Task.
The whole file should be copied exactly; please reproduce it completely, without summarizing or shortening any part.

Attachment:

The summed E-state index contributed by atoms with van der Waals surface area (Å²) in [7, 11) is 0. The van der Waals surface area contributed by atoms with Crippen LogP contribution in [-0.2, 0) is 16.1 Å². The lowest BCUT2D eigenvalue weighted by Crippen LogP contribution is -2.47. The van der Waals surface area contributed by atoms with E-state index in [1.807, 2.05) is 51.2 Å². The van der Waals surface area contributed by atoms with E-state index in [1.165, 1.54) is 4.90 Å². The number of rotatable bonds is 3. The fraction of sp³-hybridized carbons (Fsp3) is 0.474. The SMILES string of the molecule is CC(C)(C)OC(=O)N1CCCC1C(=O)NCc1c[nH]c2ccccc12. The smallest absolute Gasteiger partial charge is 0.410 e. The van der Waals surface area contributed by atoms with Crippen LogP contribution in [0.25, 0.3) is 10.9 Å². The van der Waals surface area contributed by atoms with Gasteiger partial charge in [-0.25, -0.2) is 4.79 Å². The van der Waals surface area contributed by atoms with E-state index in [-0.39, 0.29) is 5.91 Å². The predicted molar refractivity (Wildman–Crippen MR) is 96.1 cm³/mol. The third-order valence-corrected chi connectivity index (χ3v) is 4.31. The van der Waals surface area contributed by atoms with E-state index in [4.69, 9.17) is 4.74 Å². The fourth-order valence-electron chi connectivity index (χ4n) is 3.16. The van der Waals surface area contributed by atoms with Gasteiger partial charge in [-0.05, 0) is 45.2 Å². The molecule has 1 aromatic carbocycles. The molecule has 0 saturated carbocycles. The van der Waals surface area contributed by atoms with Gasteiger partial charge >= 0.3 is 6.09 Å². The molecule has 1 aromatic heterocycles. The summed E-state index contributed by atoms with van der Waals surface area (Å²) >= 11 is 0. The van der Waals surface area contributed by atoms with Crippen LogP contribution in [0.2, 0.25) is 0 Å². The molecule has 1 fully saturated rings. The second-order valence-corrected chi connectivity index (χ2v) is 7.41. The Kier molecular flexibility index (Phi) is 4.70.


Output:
The summed E-state index contributed by atoms with van der Waals surface area (Å²) in [7, 11) is 0. The van der Waals surface area contributed by atoms with Crippen LogP contribution in [-0.2, 0) is 16.1 Å². The lowest BCUT2D eigenvalue weighted by Crippen LogP contribution is -2.47. The van der Waals surface area contributed by atoms with E-state index in [1.807, 2.05) is 51.2 Å². The van der Waals surface area contributed by atoms with E-state index in [1.165, 1.54) is 4.90 Å². The number of rotatable bonds is 3. The fraction of sp³-hybridized carbons (Fsp3) is 0.474. The SMILES string of the molecule is CC(C)(C)OC(=O)N1CCCC1C(=O)NCc1c[nH]c2ccccc12. The smallest absolute Gasteiger partial charge is 0.410 e. The van der Waals surface area contributed by atoms with Crippen LogP contribution in [0.25, 0.3) is 10.9 Å². The van der Waals surface area contributed by atoms with Gasteiger partial charge in [-0.25, -0.2) is 4.79 Å². The van der Waals surface area contributed by atoms with E-state index in [-0.39, 0.29) is 5.91 Å². The predicted molar refractivity (Wildman–Crippen MR) is 96.1 cm³/mol. The third-order valence-corrected chi connectivity index (χ3v) is 4.31. The van der Waals surface area contributed by atoms with E-state index in [4.69, 9.17) is 4.74 Å². The fourth-order valence-electron chi connectivity index (χ4n) is 3.16. The van der Waals surface area contributed by atoms with Gasteiger partial charge in [-0.05, 0) is 45.2 Å². The molecule has 1 aromatic carbocycles. The molecule has 0 saturated carbocycles. The van der Waals surface area contributed by atoms with Gasteiger partial charge >= 0.3 is 6.09 Å². The molecule has 1 aromatic heterocycles. The summed E-state index contributed by atoms with van der Waals surface area (Å²) >= 11 is 0. The van der Waals surface area contributed by atoms with Crippen LogP contribution in [0.2, 0.25) is 0 Å². The molecule has 1 fully saturated rings. The second-order valence-corrected chi connectivity index (χ2v) is 7.41. The Kier molecular flexibility index (Phi) is 4.70.